According to one embodiment, client terminal devices 105 can include communication modules 122a-122n (hereinafter communication modules 122) for enabling client terminal devices 105 to communicate with systems, including other client terminal devices, servers 110 and/or other systems. Client terminal devices 105 can communicate via communications media 130, such as, for example, any wired and/or wireless media.

The identifying information can be forwarded to server 110 to perform various functions. According to one embodiment, authentication module 140 can be located at server 110 to receive identifying information that is entered into a corresponding client terminal device 105 via authentication module 121. Authentication module 140 can compare the identifying information with existing records and operate as a gatekeeper to system 100. In one embodiment, authentication module 140 can attempt to authenticate a registered user by matching the entered identifying information with access information that exists on server 110. If the user is not authenticated, then the user can be invited to resubmit the requested identifying information or take other action. If the user is authenticated, then server 110 can perform other processing. For example, client terminal device 105 can receive information from server 110 and/or from another authenticated client terminal device.

According to one embodiment, communications between client terminal devices 105 and server 110 can occur substantially in real-time if the system 100 is connected with network 115. According to another embodiment, the communications can be delayed for an amount of time if, for example, one or more client terminal devices 105 and/or server 110 are not connected to network 115. One of ordinary skill in the art will appreciate that communications can be conducted in various ways and among various devices.

According to one embodiment, any requests and/or changes that are made to objects while client terminal devices 105 and/or server 110 are not connected to network 115 can be stored and propagated from/to the offline device when the device is re-connected to network 115. For example, the request and/or change that is made to objects can be stored in a storage device associated with server 110. Alternatively, the request and/or change that is made to objects can be stored in a memory that is associated with client terminal devices 105.

Upon reconnection to network 115, information stored in storage device and/or memory that is associated with server 110 and/or client terminal devices 105 can be forwarded to the corresponding target client terminal device. However, during a time that the target client terminal device 105 and/or server 110 are not connected to network 115, requests and/or changes that are made to objects can remain in the corresponding client terminal device 105 and/or server 110 for dissemination when the devices are re-connected to network 115.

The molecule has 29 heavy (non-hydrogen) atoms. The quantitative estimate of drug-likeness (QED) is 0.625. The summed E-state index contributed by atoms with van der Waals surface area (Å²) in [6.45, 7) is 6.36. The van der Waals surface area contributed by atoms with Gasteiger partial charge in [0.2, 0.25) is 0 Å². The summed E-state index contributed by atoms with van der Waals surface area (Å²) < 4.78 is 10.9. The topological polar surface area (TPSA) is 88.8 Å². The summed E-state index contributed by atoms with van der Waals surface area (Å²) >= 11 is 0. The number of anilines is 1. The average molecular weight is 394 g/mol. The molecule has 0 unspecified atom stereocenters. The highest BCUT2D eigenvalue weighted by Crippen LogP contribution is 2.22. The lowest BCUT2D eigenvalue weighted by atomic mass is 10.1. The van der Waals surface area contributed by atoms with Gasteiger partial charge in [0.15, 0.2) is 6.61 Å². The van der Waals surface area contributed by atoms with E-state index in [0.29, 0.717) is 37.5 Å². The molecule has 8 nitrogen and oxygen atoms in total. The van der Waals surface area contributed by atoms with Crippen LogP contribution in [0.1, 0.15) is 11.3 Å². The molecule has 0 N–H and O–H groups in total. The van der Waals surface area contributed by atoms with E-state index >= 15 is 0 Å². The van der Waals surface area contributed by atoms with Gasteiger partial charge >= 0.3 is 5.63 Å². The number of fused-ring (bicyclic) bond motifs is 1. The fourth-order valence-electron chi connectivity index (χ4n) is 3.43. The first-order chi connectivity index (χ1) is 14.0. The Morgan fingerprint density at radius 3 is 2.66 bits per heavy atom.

Communications via network 115 can be implemented using current and future language conventions and/or current and future communications protocols that are generally accepted and used for generating and/or transmitting messages over network 115. Language conventions can include Physical Markup Language (“PML”), Hypertext Markup Language (“HTML”), extensible Markup Language (“XML”), and/or other language conventions. Communications protocols can include Hypertext Transfer Protocol (“HTTP”), TCP/IP, SSL/TLS, FTP, GOPHER, and/or other protocols.

According to one embodiment, client terminal devices 105 can include presence modules 123a-123n (hereinafter presence modules 123) that maintain status information regarding registered users. According to another embodiment, server 110 can include presence module 141 that maintains status information regarding registered users. According to yet another embodiment, status information can be maintained at both presence module 123 and presence module 141.

According to one embodiment, presence modules 123, 141 can detect status information of registered users, such as whether the registered users are operating online or offline, whether the online registered users are active or inactive, and/or other status information of registered users. Additionally, presence modules 123, 141 can detect a type of network connection associated with the registered user, such as a dialup connection, a broadband connection, or other type of network connection. According to another embodiment, presence modules 123, 141 can identify a list of registered users (e.g., friends) that are associated with the authenticated user and can determine which, if any, registered users are currently available for immediate communication, including collaboration.

According to one embodiment, immediate communication can be performed between two or more client terminal devices 105 using instant messaging module 142, or other messaging module. Instant messaging module 142 can be integrated within the enterprise document management system and/or the enterprise content management system. According to one embodiment, information that is exchanged via the instant messaging module 142 can be recorded and can be accessible within the enterprise document management system and/or the enterprise content management system.

According to one embodiment, client terminal devices 105 can include drag and drop modules 124a-124n (hereinafter drag and drop modules 124) that manipulate documents, content and other data, including adding documents to the system 100, by way of a drag and drop interface.